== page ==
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ARCHIVED FORECAST - All forecasts expire after 24 hours from the posting date/time.
Issued
Tue, November 29th, 2016 - 7:00AM
Expires
Wed, November 30th, 2016 - 7:00AM
Forecaster
Wendy Wagner
The Bottom Line

A MODERATE avalanche danger continues in the mountains surrounding Turnagain Pass. Slab avalanches 1-2 feet thick may be triggered on all aspects and elevations above 1,500 feet. Watch for fresh wind slabs to form today along ridgelines as Northerly winds are expected to increase. Slabs may also be triggered in sheltered areas with softer snow where buried surface hoar exists. Glide avalanches also remain a concern as glide cracks continue to open.

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Tue, November 29th, 2016
Alpine
Above 2,500'
Moderate (2)
Avalanche risk
Treeline
1,000'-2,500'
Moderate (2)
Avalanche risk
Below Treeline
Below 1,000'
No Rating (0)
Avalanche risk
Alpine
Above 2,500'
Avalanche risk
Moderate (2)
Treeline
1,000'-2,500'
Avalanche risk
Moderate (2)
Below Treeline
Below 1,000'
Avalanche risk
No Rating (0)
Danger Scale:
No Rating (0)
Low (1)
Moderate (2)
Considerable (3)
High (4)
Extreme (5)
Avalanche Problem 1
  • Persistent Slabs
    Persistent Slabs
Persistent Slabs
Persistent Slab avalanches are the release of a cohesive layer of snow (a slab) in the middle to upper snowpack, when the bond to an underlying persistent weak layer breaks. Persistent layers include: surface hoar, depth hoar, near-surface facets, or faceted snow. Persistent weak layers can continue to produce avalanches for days, weeks or even months, making them especially dangerous and tricky. As additional snow and wind events build a thicker slab on top of the persistent weak layer, this avalanche problem may develop into a Deep Persistent Slab.
More info at Avalanche.org

Yesterday was a quiet and cold day on the Pass. There were no new avalanches seen or reported despite roughly 30 vehicles filling the parking lots. The last human triggered avalanches were on Sunday in the Seattle Creek drainage, you can see that report HERE. That said, there is still a significant portion of terrain that has not been touched and uncertainty exists, especially on these slopes.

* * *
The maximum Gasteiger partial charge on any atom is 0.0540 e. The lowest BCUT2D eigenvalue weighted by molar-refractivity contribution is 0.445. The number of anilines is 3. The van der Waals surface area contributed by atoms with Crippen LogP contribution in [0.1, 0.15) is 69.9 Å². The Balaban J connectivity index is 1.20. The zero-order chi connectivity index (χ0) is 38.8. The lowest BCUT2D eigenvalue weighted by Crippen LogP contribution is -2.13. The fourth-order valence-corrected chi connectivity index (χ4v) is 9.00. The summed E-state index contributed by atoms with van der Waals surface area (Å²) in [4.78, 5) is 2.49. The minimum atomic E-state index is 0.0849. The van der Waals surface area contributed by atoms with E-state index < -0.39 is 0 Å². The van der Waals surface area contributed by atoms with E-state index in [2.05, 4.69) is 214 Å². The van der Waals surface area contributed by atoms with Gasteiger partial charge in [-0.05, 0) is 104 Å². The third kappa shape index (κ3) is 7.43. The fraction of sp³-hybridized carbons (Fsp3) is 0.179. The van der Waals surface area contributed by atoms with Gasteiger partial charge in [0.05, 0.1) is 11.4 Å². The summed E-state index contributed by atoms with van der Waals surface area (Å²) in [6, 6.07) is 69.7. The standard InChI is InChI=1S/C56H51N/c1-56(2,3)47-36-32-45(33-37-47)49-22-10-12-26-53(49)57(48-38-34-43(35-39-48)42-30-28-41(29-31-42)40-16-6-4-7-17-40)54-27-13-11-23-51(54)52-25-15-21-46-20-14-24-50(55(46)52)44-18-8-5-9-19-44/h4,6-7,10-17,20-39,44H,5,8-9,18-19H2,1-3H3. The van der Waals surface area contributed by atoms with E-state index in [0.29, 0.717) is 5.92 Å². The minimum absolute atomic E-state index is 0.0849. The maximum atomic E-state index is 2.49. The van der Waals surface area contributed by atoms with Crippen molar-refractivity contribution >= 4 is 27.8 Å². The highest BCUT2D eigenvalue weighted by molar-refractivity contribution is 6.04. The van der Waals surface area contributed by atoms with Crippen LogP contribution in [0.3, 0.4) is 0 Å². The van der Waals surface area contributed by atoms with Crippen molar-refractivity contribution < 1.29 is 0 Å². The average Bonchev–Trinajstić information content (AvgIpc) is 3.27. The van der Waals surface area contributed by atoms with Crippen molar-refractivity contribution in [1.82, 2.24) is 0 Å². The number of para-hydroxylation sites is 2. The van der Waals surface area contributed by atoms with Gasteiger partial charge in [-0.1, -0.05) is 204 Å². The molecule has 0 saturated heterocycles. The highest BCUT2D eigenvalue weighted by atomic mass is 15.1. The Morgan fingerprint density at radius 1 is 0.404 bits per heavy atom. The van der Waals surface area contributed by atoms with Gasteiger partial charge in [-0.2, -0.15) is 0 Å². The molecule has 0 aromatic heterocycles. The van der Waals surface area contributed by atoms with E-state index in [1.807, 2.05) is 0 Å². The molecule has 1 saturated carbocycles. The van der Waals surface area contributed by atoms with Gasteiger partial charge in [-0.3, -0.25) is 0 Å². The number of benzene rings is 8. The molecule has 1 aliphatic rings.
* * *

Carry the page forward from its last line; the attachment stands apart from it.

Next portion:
The fact remains that a layer of buried surface hoar sits roughly 1-2 feet below the surface and observers continue to find it reactive. The most suspect slopes are ones that have not avalanched in the past two weeks, since the layer was buried on Nov 16. These slopes can be a bit tricky to suss out. So what does one do? It depends on your personal risk tolerance – if choosing to get onto steeper slopes use safe travel practices:

  • Expose one person at a time
  • Group up in safe zones
  • Have an escape route planned
  • Watch your partners and where other groups are around you
Avalanche Problem 2
  • Wind Slabs
    Wind Slabs
Wind Slabs
Wind Slab avalanches are the release of a cohesive layer of snow (a slab) formed by the wind. Wind typically transports snow from the upwind sides of terrain features and deposits snow on the downwind side. Wind slabs are often smooth and rounded and sometimes sound hollow, and can range from soft to hard. Wind slabs that form over a persistent weak layer (surface hoar, depth hoar, or near-surface facets) may be termed Persistent Slabs or may develop into Persistent Slabs.
More info at Avalanche.org